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Kilsyth is an unincorporated community in rural Georgian Bluffs Township, Ontario, Canada with an approximate population of 100 people. The village is a quiet rural place set in pleasant rolling farmland. The community is also home to the Kilsyth Arena, Kilsyth Hall, Kilsyth United Church, local bottled water company 'Cleerbrook Springs' and the Derby Public School with an enrollment of three to four hundred pupils drawn from the surrounding district.
Kilsyth was home to the Derby Township Office until amalgamation. The office has since been turned into a residential location.
The village of Kilsyth was founded in 1845. Alexander Fleming, a stonemason, and his wife Jean, along with their eight children settled on Lot 10, Concession 6 in 1849. They were natives of Ballinluig, Perthshire, Scotland. As emigrants, they travelled from their home to Kilsyth, Scotland with all their possessions in three one-horse carts. At Kilsyth they embarked onto a horse drawn barge on the Forth and Clyde canal, built just eleven years earlier. This was the last place they set foot on Scottish soil.
Once at Port Glasgow, they moved their belongings directly onto a four masted sailing ship, the Jeanie Deans, 298 tons, which sailed on May 1, 1843, the journey taking eleven weeks. Once arrived at Toronto, they stayed with relatives. They rented a farm in Vaughan Township. Finally able to buy their own farm they chose a plot of land in Grey County. They named their farm Springfield Farm, where they built a log cabin by a pond which still exists to this day.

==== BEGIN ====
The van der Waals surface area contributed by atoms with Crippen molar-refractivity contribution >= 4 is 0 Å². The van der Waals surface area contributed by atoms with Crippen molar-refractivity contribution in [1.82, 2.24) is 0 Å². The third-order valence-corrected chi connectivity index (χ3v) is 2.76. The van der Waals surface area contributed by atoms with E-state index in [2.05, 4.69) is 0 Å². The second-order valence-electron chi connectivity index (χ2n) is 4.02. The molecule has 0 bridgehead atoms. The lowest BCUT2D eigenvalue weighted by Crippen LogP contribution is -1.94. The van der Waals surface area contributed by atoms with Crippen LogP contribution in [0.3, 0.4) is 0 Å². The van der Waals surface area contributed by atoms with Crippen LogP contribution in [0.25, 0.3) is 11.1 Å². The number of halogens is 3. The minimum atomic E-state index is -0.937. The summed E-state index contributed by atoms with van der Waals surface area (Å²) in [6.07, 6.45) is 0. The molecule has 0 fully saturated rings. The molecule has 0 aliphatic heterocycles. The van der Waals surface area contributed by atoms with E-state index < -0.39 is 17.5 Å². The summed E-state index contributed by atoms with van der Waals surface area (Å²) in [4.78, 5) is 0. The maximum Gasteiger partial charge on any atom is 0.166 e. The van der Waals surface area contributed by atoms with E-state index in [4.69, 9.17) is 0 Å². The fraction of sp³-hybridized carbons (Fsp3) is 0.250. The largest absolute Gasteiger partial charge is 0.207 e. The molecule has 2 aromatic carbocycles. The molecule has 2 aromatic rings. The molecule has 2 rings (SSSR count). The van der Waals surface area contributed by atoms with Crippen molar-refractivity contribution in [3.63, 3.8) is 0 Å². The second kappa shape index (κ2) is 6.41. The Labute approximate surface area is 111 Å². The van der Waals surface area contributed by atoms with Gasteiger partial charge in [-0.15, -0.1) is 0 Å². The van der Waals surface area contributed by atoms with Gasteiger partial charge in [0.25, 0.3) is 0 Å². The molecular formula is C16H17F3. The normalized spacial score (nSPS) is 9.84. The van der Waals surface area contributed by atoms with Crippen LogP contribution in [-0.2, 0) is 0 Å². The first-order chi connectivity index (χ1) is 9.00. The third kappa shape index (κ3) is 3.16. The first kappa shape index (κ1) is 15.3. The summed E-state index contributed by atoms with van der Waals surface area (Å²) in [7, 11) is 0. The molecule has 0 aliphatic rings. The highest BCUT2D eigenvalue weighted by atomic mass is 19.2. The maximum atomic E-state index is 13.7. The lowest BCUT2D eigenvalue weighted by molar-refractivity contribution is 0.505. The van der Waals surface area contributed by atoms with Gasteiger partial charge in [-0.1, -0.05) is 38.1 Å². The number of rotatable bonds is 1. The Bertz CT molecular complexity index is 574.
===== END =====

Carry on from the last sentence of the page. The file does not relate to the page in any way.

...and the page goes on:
Descendants of the Fleming family still live in the village.
Kilsyth was the early village of importance in Derby, situated near the center of the township on the Owen Sound and Saugeen Stage Road. The first school in the township was built on the Coulter farm, near Kilsyth, Jessie Fleming being the first teacher. The first church in the township was the English church, in what is known as the "Irish Settlement" in the third concession; and the first post office was established here, Alexander Fleming being the first postmaster.
It contained a post office, tavern, smithy, stores, and several other places of business. Most noted perhaps was the potter works started by Messrs. Walmsley and McCluskie which at one time was quite a large concern, the works producing articles of common use as well as ornaments. Among the early business men were, Thomas Sloan-merchant and postmaster; William Fleming-merchant; George Smith-keeper of the "Sloan Hotel"
Kilsyth still cherishes its Scottish roots.